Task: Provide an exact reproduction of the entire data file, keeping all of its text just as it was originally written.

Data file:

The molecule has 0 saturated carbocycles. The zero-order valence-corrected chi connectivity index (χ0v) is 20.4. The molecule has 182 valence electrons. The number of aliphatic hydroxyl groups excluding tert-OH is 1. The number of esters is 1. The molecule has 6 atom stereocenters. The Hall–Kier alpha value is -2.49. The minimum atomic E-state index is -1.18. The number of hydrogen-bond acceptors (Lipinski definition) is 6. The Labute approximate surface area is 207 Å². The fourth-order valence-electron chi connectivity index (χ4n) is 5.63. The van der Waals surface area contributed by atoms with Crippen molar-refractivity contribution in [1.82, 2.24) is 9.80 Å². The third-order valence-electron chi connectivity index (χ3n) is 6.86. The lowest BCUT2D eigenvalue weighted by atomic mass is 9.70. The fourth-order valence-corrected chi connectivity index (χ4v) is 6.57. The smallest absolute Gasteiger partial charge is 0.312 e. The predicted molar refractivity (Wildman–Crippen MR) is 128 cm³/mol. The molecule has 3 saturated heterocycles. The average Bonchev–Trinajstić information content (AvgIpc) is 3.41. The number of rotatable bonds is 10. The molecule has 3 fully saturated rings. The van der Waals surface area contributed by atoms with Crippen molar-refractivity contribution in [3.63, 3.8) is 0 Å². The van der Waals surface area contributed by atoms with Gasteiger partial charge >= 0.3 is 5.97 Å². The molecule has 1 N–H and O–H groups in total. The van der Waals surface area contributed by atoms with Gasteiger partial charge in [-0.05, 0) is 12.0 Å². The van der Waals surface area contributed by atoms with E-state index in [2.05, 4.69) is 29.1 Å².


The molecule has 0 saturated carbocycles. The zero-order valence-corrected chi connectivity index (χ0v) is 20.4. The molecule has 182 valence electrons. The number of aliphatic hydroxyl groups excluding tert-OH is 1. The number of esters is 1. The molecule has 6 atom stereocenters. The Hall–Kier alpha value is -2.49. The minimum atomic E-state index is -1.18. The number of hydrogen-bond acceptors (Lipinski definition) is 6. The Labute approximate surface area is 207 Å². The fourth-order valence-electron chi connectivity index (χ4n) is 5.63. The van der Waals surface area contributed by atoms with Crippen molar-refractivity contribution in [1.82, 2.24) is 9.80 Å². The third-order valence-electron chi connectivity index (χ3n) is 6.86. The lowest BCUT2D eigenvalue weighted by atomic mass is 9.70. The fourth-order valence-corrected chi connectivity index (χ4v) is 6.57. The smallest absolute Gasteiger partial charge is 0.312 e. The predicted molar refractivity (Wildman–Crippen MR) is 128 cm³/mol. The molecule has 3 saturated heterocycles. The average Bonchev–Trinajstić information content (AvgIpc) is 3.41. The number of rotatable bonds is 10. The molecule has 3 fully saturated rings. The van der Waals surface area contributed by atoms with Crippen molar-refractivity contribution in [3.63, 3.8) is 0 Å². The van der Waals surface area contributed by atoms with Gasteiger partial charge >= 0.3 is 5.97 Å². The molecule has 1 N–H and O–H groups in total. The van der Waals surface area contributed by atoms with Gasteiger partial charge in [-0.05, 0) is 12.0 Å². The van der Waals surface area contributed by atoms with E-state index in [2.05, 4.69) is 29.1 Å².